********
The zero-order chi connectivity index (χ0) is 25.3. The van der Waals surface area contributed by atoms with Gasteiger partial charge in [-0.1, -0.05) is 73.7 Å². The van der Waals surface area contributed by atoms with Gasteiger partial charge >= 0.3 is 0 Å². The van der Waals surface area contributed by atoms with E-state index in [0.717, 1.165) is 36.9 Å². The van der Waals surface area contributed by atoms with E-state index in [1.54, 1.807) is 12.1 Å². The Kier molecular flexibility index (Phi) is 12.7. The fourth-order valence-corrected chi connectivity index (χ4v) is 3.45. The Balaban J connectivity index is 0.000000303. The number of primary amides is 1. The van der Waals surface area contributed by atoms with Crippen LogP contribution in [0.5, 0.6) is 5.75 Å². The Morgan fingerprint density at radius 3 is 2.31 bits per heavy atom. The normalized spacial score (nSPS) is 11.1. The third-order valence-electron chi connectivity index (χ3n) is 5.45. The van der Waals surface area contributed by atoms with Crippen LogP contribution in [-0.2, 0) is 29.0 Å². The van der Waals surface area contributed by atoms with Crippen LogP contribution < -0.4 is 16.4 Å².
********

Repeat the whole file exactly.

The zero-order chi connectivity index (χ0) is 25.3. The van der Waals surface area contributed by atoms with Gasteiger partial charge in [-0.1, -0.05) is 73.7 Å². The van der Waals surface area contributed by atoms with Gasteiger partial charge >= 0.3 is 0 Å². The van der Waals surface area contributed by atoms with E-state index in [0.717, 1.165) is 36.9 Å². The van der Waals surface area contributed by atoms with E-state index in [1.54, 1.807) is 12.1 Å². The Kier molecular flexibility index (Phi) is 12.7. The fourth-order valence-corrected chi connectivity index (χ4v) is 3.45. The Balaban J connectivity index is 0.000000303. The number of primary amides is 1. The van der Waals surface area contributed by atoms with Crippen LogP contribution in [0.5, 0.6) is 5.75 Å². The Morgan fingerprint density at radius 3 is 2.31 bits per heavy atom. The normalized spacial score (nSPS) is 11.1. The third-order valence-electron chi connectivity index (χ3n) is 5.45. The van der Waals surface area contributed by atoms with Crippen LogP contribution in [-0.2, 0) is 29.0 Å². The van der Waals surface area contributed by atoms with Crippen LogP contribution < -0.4 is 16.4 Å².